• McLaren's working on a practical vehicle that can hold more than two occupants
  • Both two- and four-door body styles are on the table
  • McLaren might make an SUV, but it would be more Ferrari Purosangue than Lamborghini Urus in style

McLaren is working on a more practical vehicle than the low-slung supercars it's known for, a vehicle CEO Michael Leiters has previously referred to as a “shared performance vehicle,” because it will be big enough to share its performance with multiple passengers.

Although the description would fit body styles like a 2+2 coupe or even a sedan, McLaren is expected to join rivals Ferrari and Lamborghini by launching an SUV, a lucrative segment that's simply too hard to ignore for a cash-strapped automaker like McLaren.

Lamborghini's Urus sells almost the same number of units as the supercars combined. Demand for Ferrari's Purosangue has also been strong, though Ferrari limits production to no more than 20% of total sales to maintain exclusivity, something McLaren will likely also do.

In an interview with Carscoops published on Sunday, Piers Scott, McLaren's head of global communications provided a few more details on the automaker's potential SUV. He said McLaren is still exploring body styles and that both two- and four-door options are under consideration.

2025 McLaren Artura Spider

2025 McLaren Artura Spider

Scott also reaffirmed previous comments from Leiters that McLaren will likely source a platform for the shared performance vehicle from another automaker, and said a decision could be made by the end of this year. Ensuring the platform meets McLaren's standards and can accommodate changes McLaren may want to make are vital, he said.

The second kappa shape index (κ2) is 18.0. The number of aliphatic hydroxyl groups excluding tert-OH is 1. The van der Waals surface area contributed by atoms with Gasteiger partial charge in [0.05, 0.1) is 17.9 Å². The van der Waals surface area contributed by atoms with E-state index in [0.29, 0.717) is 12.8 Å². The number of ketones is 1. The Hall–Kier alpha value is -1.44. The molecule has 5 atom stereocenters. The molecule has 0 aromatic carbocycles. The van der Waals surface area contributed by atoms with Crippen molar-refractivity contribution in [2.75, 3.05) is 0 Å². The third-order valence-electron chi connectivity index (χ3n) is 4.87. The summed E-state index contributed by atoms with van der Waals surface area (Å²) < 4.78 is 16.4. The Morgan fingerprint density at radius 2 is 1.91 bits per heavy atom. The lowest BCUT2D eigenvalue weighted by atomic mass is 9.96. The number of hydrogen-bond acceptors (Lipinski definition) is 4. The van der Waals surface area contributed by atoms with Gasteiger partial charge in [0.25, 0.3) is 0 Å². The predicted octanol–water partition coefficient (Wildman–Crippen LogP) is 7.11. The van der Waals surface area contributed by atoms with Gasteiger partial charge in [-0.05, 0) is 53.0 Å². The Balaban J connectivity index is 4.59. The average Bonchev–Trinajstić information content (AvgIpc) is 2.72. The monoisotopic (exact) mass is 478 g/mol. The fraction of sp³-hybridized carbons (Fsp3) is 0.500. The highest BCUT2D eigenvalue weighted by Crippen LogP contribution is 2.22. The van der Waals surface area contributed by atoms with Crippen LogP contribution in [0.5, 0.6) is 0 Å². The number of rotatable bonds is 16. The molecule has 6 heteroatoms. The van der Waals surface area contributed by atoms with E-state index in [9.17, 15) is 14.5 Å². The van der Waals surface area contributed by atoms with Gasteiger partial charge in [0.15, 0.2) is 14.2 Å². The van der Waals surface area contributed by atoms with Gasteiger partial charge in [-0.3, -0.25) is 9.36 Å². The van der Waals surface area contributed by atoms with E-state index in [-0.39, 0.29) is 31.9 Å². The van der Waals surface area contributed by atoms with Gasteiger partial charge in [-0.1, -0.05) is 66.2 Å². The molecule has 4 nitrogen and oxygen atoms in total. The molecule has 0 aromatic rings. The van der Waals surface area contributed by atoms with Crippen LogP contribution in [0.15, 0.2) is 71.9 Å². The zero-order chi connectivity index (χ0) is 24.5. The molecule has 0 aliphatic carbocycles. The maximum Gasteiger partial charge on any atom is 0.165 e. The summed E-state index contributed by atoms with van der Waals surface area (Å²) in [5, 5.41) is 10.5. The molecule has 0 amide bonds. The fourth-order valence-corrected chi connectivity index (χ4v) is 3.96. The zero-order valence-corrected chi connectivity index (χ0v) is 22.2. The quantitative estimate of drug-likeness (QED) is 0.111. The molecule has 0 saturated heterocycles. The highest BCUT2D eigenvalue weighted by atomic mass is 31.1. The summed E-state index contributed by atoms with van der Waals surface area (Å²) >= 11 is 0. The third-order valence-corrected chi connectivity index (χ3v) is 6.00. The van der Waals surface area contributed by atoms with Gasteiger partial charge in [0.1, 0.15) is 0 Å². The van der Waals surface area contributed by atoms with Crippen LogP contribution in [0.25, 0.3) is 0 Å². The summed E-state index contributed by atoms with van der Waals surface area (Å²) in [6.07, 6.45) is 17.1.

In his interview with Carscoops, Scott said oft-rumored partner BMW was an option for the platform. BMW famously lent the V-12 engine for McLaren's F1 supercar, and in more recent years has supplied batteries for McLaren's Artura plug-in hybrid supercar. The shared performance vehicle will likely also be a plug-in hybrid, though McLaren would look to use its own powertrain, according to previous comments from Leiters.

Scott in his Carscoops interview also said an electric powertrain was an option, though downplayed the chances, at least in the near to medium term, due to a lack of demand. In the longer term, an electric SUV may make sense and that a platform sourced from an Asian supplier was possible, he said.

An electric supercar may also be in McLaren's longer-term future. Although Leiters has previously said battery technology won't be ready for a high-performance vehicle like a supercar until the end of the decade, in a statement released on Tuesday, the McLaren CEO called for action from the U.K. government to help establish local manufacturing of power-dense battery cells that could go into an electric supercar.